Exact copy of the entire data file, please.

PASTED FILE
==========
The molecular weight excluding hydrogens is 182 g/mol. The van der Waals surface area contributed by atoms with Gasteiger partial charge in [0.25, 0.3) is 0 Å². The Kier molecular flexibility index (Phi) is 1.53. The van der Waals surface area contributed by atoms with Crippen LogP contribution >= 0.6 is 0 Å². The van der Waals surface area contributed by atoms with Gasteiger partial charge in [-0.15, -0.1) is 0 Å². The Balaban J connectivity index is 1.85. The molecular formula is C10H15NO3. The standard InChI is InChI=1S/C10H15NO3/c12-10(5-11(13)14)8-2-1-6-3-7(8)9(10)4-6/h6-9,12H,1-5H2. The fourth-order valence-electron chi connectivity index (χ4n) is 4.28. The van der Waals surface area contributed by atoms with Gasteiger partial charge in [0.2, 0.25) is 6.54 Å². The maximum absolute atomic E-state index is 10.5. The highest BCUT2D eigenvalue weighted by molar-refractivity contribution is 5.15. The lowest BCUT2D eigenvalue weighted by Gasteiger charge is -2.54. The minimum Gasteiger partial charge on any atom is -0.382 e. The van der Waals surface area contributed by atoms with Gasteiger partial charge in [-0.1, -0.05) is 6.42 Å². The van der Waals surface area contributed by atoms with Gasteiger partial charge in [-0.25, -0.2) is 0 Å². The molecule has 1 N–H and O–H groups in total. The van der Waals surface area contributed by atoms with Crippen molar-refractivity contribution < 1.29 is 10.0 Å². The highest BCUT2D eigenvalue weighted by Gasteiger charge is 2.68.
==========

The molecular weight excluding hydrogens is 182 g/mol. The van der Waals surface area contributed by atoms with Gasteiger partial charge in [0.25, 0.3) is 0 Å². The Kier molecular flexibility index (Phi) is 1.53. The van der Waals surface area contributed by atoms with Crippen LogP contribution >= 0.6 is 0 Å². The van der Waals surface area contributed by atoms with Gasteiger partial charge in [-0.15, -0.1) is 0 Å². The Balaban J connectivity index is 1.85. The molecular formula is C10H15NO3. The standard InChI is InChI=1S/C10H15NO3/c12-10(5-11(13)14)8-2-1-6-3-7(8)9(10)4-6/h6-9,12H,1-5H2. The fourth-order valence-electron chi connectivity index (χ4n) is 4.28. The van der Waals surface area contributed by atoms with Gasteiger partial charge in [0.2, 0.25) is 6.54 Å². The maximum absolute atomic E-state index is 10.5. The highest BCUT2D eigenvalue weighted by molar-refractivity contribution is 5.15. The lowest BCUT2D eigenvalue weighted by Gasteiger charge is -2.54. The minimum Gasteiger partial charge on any atom is -0.382 e. The van der Waals surface area contributed by atoms with Gasteiger partial charge in [-0.1, -0.05) is 6.42 Å². The van der Waals surface area contributed by atoms with Gasteiger partial charge in [-0.25, -0.2) is 0 Å². The molecule has 1 N–H and O–H groups in total. The van der Waals surface area contributed by atoms with Crippen molar-refractivity contribution < 1.29 is 10.0 Å². The highest BCUT2D eigenvalue weighted by Gasteiger charge is 2.68.